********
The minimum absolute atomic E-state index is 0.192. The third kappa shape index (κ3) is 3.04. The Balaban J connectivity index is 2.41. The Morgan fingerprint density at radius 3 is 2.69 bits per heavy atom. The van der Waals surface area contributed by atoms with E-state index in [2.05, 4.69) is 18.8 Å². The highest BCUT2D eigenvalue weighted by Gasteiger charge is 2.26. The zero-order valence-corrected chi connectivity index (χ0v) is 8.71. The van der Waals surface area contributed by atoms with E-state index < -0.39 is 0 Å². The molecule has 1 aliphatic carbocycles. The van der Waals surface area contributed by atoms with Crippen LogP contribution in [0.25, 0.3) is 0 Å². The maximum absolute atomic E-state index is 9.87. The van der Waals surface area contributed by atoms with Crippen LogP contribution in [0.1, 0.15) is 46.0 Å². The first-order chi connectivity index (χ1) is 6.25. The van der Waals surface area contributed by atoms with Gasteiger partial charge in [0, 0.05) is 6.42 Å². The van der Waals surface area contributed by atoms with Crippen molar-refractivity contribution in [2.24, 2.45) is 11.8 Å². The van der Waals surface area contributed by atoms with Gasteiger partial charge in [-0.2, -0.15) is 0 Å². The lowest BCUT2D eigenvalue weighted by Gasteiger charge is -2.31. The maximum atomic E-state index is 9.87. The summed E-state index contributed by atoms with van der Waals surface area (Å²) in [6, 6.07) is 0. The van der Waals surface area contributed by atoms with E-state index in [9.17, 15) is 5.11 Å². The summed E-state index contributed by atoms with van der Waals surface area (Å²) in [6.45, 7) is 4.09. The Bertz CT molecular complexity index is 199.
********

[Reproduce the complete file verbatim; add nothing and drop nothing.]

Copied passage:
The minimum absolute atomic E-state index is 0.192. The third kappa shape index (κ3) is 3.04. The Balaban J connectivity index is 2.41. The Morgan fingerprint density at radius 3 is 2.69 bits per heavy atom. The van der Waals surface area contributed by atoms with E-state index in [2.05, 4.69) is 18.8 Å². The highest BCUT2D eigenvalue weighted by Gasteiger charge is 2.26. The zero-order valence-corrected chi connectivity index (χ0v) is 8.71. The van der Waals surface area contributed by atoms with E-state index < -0.39 is 0 Å². The molecule has 1 aliphatic carbocycles. The van der Waals surface area contributed by atoms with Crippen LogP contribution in [0.25, 0.3) is 0 Å². The maximum absolute atomic E-state index is 9.87. The van der Waals surface area contributed by atoms with Crippen LogP contribution in [0.1, 0.15) is 46.0 Å². The first-order chi connectivity index (χ1) is 6.25. The van der Waals surface area contributed by atoms with Gasteiger partial charge in [0, 0.05) is 6.42 Å². The van der Waals surface area contributed by atoms with Crippen molar-refractivity contribution in [2.24, 2.45) is 11.8 Å². The van der Waals surface area contributed by atoms with Gasteiger partial charge in [-0.2, -0.15) is 0 Å². The lowest BCUT2D eigenvalue weighted by Gasteiger charge is -2.31. The maximum atomic E-state index is 9.87. The summed E-state index contributed by atoms with van der Waals surface area (Å²) in [6, 6.07) is 0. The van der Waals surface area contributed by atoms with E-state index in [9.17, 15) is 5.11 Å². The summed E-state index contributed by atoms with van der Waals surface area (Å²) in [6.45, 7) is 4.09. The Bertz CT molecular complexity index is 199.